Date of Award

Spring 2022

Document Type


Degree Name

Doctor of Philosophy (PhD)



First Advisor

Novemsky, Nathan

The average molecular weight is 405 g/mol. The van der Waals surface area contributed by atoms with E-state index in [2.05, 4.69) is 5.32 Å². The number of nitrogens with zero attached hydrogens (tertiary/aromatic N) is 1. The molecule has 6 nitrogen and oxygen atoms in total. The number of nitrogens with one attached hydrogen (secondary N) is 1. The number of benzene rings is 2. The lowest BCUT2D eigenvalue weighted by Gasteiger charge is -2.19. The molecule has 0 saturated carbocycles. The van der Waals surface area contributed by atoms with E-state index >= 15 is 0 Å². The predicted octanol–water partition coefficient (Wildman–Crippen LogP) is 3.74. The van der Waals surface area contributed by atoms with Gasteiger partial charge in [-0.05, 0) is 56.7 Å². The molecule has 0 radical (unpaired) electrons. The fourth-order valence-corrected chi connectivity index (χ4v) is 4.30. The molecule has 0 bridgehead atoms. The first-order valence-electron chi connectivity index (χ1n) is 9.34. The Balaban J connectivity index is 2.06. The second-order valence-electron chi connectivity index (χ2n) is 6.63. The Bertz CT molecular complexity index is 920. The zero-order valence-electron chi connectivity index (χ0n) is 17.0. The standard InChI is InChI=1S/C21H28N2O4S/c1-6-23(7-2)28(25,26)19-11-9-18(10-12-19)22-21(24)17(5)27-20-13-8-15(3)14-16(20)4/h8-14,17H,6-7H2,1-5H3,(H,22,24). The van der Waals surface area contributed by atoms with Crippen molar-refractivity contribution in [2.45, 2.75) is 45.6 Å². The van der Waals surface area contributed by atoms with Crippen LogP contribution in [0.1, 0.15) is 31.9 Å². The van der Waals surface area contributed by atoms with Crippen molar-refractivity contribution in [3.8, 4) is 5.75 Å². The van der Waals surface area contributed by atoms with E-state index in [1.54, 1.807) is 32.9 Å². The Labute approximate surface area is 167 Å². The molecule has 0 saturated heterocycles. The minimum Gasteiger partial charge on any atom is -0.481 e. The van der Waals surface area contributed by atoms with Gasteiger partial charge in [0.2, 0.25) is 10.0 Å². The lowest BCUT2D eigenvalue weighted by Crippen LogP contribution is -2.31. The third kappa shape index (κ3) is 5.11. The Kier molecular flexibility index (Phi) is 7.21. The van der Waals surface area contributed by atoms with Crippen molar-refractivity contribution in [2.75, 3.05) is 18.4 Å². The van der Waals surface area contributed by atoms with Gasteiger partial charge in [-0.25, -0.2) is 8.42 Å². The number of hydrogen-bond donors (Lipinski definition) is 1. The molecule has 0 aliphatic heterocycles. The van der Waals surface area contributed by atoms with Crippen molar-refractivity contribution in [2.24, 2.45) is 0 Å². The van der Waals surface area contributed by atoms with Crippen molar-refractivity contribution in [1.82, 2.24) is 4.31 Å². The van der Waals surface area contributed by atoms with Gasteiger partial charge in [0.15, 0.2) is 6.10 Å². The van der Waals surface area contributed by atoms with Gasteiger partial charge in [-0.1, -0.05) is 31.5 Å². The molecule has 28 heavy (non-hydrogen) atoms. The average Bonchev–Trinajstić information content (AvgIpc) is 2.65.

This dissertation is about how the ways people make comparisons determine when, how intensely, and for how long they experience hedonic contrast. The first two essays show that people tend to focus more on comparisons in the negative domain than in the positive domain, such that (a) they tend to make comparisons when evaluating inherently negative outcomes, but not when evaluating inherently positive outcomes, causing pain to be more contrast-dependent than pleasure, and (b) if items are not inherently positive or negative, but rather, are made to appear positive or negative by virtue of how they compare with one another, people make the comparison quantitatively when evaluating the worse item but qualitatively when evaluating the better item, and therefore the size of the difference between items affects negative contrast but not positive contrast. The third essay focuses on how contrast affects experiences over time. It shows that when people go through an experience that has a negative feature, expecting this feature to change – either for better or for worse – in a subsequent experience leads people to sustain attention on this feature, inhibiting adaptation to it. Therefore, contrast can affect not only the intensity, but also the persistence, of hedonic experiences.